Harry won the toss, and tapped "Memphis Slim" into his computer at position 4.
Harry never liked opening with one of the positions down the centerline of the board, and position 4 had that off-center feel that he preferred.
Tom didn't need to worry about Memphis, or Slim, or Memphis Slim as yet -- because neither Harry's not his own first move could score any points. So there wasn't even much sense in playing into a position that connected with Harry's move at 4.
Tom played "Delta of Venus" at 1.
He'd been reading Anais Nin's little book of short stories by that name, stories she wrote for a dollar a page for a "collector" of erotica -- unfortunate man, he was furious because her tales were too literary, too well written for his taste. "I'm not paying for literature," he said. Anais Nin, meanwhile, was brainstorming strange erotic situations with her friends in the houseboats and lofts of Paris, Henry Miller among them, then sitting down to hunt and peck at the keyboard of her typewriter: another dollar, another page, another loaf of bread or glass of wine...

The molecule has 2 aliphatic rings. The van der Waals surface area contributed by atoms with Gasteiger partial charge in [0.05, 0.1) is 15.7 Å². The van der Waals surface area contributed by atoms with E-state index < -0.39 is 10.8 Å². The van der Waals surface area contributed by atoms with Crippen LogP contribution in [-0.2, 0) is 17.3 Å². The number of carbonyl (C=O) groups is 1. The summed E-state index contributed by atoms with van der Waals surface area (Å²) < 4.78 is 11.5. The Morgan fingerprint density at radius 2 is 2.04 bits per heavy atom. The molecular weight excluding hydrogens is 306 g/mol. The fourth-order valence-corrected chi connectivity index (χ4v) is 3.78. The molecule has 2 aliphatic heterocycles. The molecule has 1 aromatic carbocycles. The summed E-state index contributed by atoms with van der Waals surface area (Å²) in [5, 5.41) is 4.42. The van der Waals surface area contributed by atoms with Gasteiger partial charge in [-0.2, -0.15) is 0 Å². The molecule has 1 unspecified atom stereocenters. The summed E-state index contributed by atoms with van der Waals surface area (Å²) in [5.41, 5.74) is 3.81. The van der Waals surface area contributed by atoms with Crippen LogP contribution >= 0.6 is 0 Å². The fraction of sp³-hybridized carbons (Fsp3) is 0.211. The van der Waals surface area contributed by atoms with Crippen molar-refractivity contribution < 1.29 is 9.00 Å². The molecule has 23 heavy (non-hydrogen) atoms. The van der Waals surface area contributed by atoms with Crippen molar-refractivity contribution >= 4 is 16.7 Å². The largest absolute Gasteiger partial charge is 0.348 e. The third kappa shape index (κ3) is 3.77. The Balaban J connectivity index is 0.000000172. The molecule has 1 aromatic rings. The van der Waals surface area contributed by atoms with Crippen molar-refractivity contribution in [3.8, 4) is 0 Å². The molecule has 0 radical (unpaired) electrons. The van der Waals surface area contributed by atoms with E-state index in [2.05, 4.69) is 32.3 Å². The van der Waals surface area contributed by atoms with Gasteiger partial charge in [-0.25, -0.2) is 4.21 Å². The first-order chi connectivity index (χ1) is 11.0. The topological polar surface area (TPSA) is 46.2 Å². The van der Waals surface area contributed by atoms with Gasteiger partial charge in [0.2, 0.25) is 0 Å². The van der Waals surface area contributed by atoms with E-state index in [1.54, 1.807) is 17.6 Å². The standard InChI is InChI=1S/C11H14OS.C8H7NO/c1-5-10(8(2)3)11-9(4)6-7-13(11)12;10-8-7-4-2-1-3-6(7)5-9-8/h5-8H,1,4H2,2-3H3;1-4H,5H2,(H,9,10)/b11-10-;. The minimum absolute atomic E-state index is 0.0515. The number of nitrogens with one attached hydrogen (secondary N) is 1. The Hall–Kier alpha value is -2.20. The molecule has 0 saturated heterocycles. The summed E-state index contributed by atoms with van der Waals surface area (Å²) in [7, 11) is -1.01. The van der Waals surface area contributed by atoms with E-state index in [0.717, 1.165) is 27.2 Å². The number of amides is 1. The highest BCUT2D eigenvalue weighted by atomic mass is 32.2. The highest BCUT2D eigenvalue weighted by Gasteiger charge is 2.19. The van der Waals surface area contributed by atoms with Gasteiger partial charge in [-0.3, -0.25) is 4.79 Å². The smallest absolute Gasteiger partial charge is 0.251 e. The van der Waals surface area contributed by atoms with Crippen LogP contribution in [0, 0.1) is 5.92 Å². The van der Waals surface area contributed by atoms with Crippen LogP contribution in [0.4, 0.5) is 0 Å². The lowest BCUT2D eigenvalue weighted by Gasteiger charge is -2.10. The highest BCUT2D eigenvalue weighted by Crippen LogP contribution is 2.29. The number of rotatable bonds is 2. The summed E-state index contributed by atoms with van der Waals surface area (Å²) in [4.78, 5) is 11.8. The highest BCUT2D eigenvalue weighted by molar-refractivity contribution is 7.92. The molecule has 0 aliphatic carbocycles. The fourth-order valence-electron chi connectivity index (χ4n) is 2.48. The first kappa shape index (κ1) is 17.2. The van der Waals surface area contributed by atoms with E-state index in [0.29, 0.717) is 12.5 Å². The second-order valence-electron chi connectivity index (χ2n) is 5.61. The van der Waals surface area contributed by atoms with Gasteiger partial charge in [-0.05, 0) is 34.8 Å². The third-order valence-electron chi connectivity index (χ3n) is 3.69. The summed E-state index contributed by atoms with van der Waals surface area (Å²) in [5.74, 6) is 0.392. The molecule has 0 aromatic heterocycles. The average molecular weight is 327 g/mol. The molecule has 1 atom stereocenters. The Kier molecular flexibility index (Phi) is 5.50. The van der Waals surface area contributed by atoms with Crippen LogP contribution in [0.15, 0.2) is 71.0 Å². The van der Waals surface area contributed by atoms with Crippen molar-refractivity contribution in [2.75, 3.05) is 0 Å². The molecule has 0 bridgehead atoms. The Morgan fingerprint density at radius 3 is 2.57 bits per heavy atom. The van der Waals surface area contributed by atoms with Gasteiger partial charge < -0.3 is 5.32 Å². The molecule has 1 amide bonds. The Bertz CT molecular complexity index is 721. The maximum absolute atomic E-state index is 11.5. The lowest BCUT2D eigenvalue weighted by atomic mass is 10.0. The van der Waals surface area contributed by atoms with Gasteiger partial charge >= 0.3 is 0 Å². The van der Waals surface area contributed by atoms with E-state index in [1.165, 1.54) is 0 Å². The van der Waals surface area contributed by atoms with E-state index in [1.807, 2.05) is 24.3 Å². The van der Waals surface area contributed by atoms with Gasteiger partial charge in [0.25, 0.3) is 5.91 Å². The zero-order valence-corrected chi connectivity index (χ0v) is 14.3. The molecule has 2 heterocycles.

Harry didn't know any of this. "Delta of Venus" popped up in position 1 on his screen, and he interpreted it to mean a woman's pubic hair, nothing more than that.
Typical Tom, he thought.
If he'd known "Delta of Venus" was a book of erotica, he might have played "Venus in Furs" by Leopold von Sacher-Masoch at that point, and claimed two links (i) because both were books of pornography, (ii) because both had the name "Venus" in the title.
But he didn't know "Venus in Furs" either, which was probably lucky. Because if he'd played "Venus in Furs", the whole Game would have taken a different path entirely, and that smartass Tom would have countered with "Justine or the Misfortunes of Virtue" by the Marquis de Sade, and claimed (i) that both Venus in Furs and Justine were works of erotic literature, (ii) that the names of their respective authors were linked in the term "Sado-Masochism", (iii) that they were both titled gentlemen -- the Marquis de Sade and the Chevalier von Sacher-Masoch respectively, and indeed (iv) that their two titles of nobility were linked in the title of James Cleugh's study of the psychology of sex, "The Marquis and the Chevalier"... for a total of four points and yet another indication of his socalled overwhelming kickass intellectual superiority.